Feds sweep up real estate fraudsters in massive operation

by Ryan Smith13 Jun 2018

A six-month, multi-agency federal investigation has culminated in a sweep that saw 74 people arrested for allegedly using business email compromise (BEC) schemes to scam businesses and individuals, including many real estate purchasers.

Operation Wire Wire, a law-enforcement effort by the Department of Justice, the Department of Homeland Security, the Treasury and the Postal Inspection Service, netted suspects in the United States, Nigeria, Canada, Mauritius and Poland. It also resulted in the seizure of nearly $2.4 million and the disruption and recovery of about $14 million in fraudulent wire transfers, according to the DOJ.

BEC scams often target employees with access to company finances, businesses with foreign customers and businesses that regularly perform wire-transfer payments. The scams also target individuals – often homebuyers – by convincing them to transfer funds to bank accounts controlled by criminals. This is often done by impersonating a key employee in a company after getting access to that person’s email account, according to the DOJ.

“Fraudsters can rob people of their life’s savings in a matter of minutes,” said Attorney General Jeff Sessions. “These are malicious and morally repugnant crimes. The Department of Justice has taken aggressive action against fraudsters in recent months, conducting the largest sweep of fraud against American seniors in history back in February. Now, in this operation alone, we have arrested 42 people in the United States, and 29 others have been arrested in Nigeria for alleged financial fraud.”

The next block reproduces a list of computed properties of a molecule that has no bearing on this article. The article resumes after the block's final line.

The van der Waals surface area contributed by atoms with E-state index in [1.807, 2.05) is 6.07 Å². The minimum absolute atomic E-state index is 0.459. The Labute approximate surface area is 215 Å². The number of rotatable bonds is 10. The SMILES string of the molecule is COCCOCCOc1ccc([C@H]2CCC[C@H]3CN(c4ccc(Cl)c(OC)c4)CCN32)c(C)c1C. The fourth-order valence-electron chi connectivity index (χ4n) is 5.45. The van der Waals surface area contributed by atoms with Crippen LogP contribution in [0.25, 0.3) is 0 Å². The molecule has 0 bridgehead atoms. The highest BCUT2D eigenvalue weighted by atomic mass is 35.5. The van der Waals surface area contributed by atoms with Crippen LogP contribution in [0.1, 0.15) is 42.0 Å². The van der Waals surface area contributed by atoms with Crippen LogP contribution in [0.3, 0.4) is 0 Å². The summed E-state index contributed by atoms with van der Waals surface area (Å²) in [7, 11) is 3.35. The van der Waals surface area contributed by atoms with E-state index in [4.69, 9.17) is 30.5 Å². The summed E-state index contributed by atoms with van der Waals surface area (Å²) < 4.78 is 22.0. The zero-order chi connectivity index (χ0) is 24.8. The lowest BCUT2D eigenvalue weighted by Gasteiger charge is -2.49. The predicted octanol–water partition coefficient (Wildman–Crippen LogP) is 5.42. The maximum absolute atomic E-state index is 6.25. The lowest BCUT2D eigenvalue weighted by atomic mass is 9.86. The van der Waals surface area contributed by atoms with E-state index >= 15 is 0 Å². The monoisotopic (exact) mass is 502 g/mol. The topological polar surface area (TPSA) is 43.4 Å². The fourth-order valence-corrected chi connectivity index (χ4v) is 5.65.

Among those arrested on were several people who allegedly used BEC scams to steal money in real estate transactions.

In one case, Gloria Okolie and Paul Aisosa, both Nigerian nationals living in Dallas, were charged in connection with their alleged scamming of a real estate closing attorney. The pair allegedly sent the lawyer a spoof email posing as the seller and requesting that the proceeds of a real estate sale – about $246,000 – be wired to an account that actually belonged to Okolie.

In another, a Florida man and his co-conspirators spoofed a real estate attorney’s email account in an attempt to divert a payment of nearly $500,000.

 

Related stories:
2 California men sentenced to prison over ‘builder bailout’ mortgage fraud scheme
Fannie Mae warns against fake employers in loan applications

 

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